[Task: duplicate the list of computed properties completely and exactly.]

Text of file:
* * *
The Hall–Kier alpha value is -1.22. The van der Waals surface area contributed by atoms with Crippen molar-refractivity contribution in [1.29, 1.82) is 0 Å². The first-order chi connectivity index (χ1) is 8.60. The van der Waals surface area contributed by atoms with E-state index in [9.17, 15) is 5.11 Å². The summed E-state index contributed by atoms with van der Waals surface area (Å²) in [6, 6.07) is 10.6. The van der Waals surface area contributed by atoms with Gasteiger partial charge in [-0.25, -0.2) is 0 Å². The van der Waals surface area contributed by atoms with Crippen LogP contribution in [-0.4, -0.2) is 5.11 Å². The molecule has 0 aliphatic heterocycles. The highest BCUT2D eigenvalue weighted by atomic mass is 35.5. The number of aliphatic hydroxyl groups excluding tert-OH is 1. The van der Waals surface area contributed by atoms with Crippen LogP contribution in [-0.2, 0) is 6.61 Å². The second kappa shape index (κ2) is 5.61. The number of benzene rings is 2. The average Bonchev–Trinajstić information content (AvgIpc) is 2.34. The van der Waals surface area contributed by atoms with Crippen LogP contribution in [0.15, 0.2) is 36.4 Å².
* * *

The Hall–Kier alpha value is -1.22. The van der Waals surface area contributed by atoms with Crippen molar-refractivity contribution in [1.29, 1.82) is 0 Å². The first-order chi connectivity index (χ1) is 8.60. The van der Waals surface area contributed by atoms with E-state index in [9.17, 15) is 5.11 Å². The summed E-state index contributed by atoms with van der Waals surface area (Å²) in [6, 6.07) is 10.6. The van der Waals surface area contributed by atoms with Gasteiger partial charge in [-0.25, -0.2) is 0 Å². The van der Waals surface area contributed by atoms with Crippen LogP contribution in [-0.4, -0.2) is 5.11 Å². The molecule has 0 aliphatic heterocycles. The highest BCUT2D eigenvalue weighted by atomic mass is 35.5. The number of aliphatic hydroxyl groups excluding tert-OH is 1. The van der Waals surface area contributed by atoms with Crippen LogP contribution in [-0.2, 0) is 6.61 Å². The second kappa shape index (κ2) is 5.61. The number of benzene rings is 2. The average Bonchev–Trinajstić information content (AvgIpc) is 2.34. The van der Waals surface area contributed by atoms with Crippen LogP contribution in [0.15, 0.2) is 36.4 Å².